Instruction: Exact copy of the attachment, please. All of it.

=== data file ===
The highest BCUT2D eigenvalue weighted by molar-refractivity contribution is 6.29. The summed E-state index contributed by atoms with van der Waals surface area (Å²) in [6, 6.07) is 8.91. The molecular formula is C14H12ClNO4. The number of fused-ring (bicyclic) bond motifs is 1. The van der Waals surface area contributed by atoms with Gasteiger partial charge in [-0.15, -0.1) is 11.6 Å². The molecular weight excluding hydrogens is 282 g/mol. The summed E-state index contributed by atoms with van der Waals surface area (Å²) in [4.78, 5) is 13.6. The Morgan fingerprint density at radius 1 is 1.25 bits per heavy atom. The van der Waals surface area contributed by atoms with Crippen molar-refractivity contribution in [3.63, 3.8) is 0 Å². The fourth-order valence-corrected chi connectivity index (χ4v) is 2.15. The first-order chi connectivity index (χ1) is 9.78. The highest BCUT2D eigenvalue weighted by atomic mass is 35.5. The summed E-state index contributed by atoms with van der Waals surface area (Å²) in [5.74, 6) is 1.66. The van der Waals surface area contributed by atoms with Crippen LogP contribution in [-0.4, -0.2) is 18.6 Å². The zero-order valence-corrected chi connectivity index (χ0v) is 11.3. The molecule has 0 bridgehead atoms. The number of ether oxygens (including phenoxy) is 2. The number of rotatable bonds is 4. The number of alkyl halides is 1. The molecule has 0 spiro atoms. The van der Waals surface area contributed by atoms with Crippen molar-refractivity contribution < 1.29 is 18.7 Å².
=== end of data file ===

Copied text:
The highest BCUT2D eigenvalue weighted by molar-refractivity contribution is 6.29. The summed E-state index contributed by atoms with van der Waals surface area (Å²) in [6, 6.07) is 8.91. The molecular formula is C14H12ClNO4. The number of fused-ring (bicyclic) bond motifs is 1. The van der Waals surface area contributed by atoms with Gasteiger partial charge in [-0.15, -0.1) is 11.6 Å². The molecular weight excluding hydrogens is 282 g/mol. The summed E-state index contributed by atoms with van der Waals surface area (Å²) in [4.78, 5) is 13.6. The Morgan fingerprint density at radius 1 is 1.25 bits per heavy atom. The van der Waals surface area contributed by atoms with Crippen molar-refractivity contribution in [3.63, 3.8) is 0 Å². The fourth-order valence-corrected chi connectivity index (χ4v) is 2.15. The first-order chi connectivity index (χ1) is 9.78. The highest BCUT2D eigenvalue weighted by atomic mass is 35.5. The summed E-state index contributed by atoms with van der Waals surface area (Å²) in [5.74, 6) is 1.66. The van der Waals surface area contributed by atoms with Crippen LogP contribution in [-0.4, -0.2) is 18.6 Å². The zero-order valence-corrected chi connectivity index (χ0v) is 11.3. The molecule has 0 bridgehead atoms. The number of ether oxygens (including phenoxy) is 2. The number of rotatable bonds is 4. The number of alkyl halides is 1. The molecule has 0 spiro atoms. The van der Waals surface area contributed by atoms with Crippen molar-refractivity contribution < 1.29 is 18.7 Å².